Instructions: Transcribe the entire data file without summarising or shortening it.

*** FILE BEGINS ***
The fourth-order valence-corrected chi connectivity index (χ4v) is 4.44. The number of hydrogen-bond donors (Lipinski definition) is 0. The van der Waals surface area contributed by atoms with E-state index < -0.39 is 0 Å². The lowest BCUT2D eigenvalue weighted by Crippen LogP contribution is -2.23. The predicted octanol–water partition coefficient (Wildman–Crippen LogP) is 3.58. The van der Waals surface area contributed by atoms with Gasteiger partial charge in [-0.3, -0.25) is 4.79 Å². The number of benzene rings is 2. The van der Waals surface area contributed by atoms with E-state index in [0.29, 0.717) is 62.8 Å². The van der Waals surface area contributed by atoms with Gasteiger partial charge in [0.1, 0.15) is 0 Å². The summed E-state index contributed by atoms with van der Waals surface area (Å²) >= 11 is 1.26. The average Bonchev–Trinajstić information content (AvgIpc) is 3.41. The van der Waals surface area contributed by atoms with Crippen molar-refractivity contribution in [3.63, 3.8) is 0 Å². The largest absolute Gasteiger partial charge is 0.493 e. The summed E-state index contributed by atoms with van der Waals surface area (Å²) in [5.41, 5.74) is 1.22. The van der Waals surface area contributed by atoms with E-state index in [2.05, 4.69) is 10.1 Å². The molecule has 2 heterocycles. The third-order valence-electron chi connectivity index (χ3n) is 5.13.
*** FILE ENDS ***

The fourth-order valence-corrected chi connectivity index (χ4v) is 4.44. The number of hydrogen-bond donors (Lipinski definition) is 0. The van der Waals surface area contributed by atoms with E-state index < -0.39 is 0 Å². The lowest BCUT2D eigenvalue weighted by Crippen LogP contribution is -2.23. The predicted octanol–water partition coefficient (Wildman–Crippen LogP) is 3.58. The van der Waals surface area contributed by atoms with Gasteiger partial charge in [-0.3, -0.25) is 4.79 Å². The number of benzene rings is 2. The van der Waals surface area contributed by atoms with E-state index in [0.29, 0.717) is 62.8 Å². The van der Waals surface area contributed by atoms with Gasteiger partial charge in [0.1, 0.15) is 0 Å². The summed E-state index contributed by atoms with van der Waals surface area (Å²) >= 11 is 1.26. The average Bonchev–Trinajstić information content (AvgIpc) is 3.41. The van der Waals surface area contributed by atoms with Crippen molar-refractivity contribution in [3.63, 3.8) is 0 Å². The largest absolute Gasteiger partial charge is 0.493 e. The summed E-state index contributed by atoms with van der Waals surface area (Å²) in [5.41, 5.74) is 1.22. The van der Waals surface area contributed by atoms with E-state index in [2.05, 4.69) is 10.1 Å². The molecule has 2 heterocycles. The third-order valence-electron chi connectivity index (χ3n) is 5.13.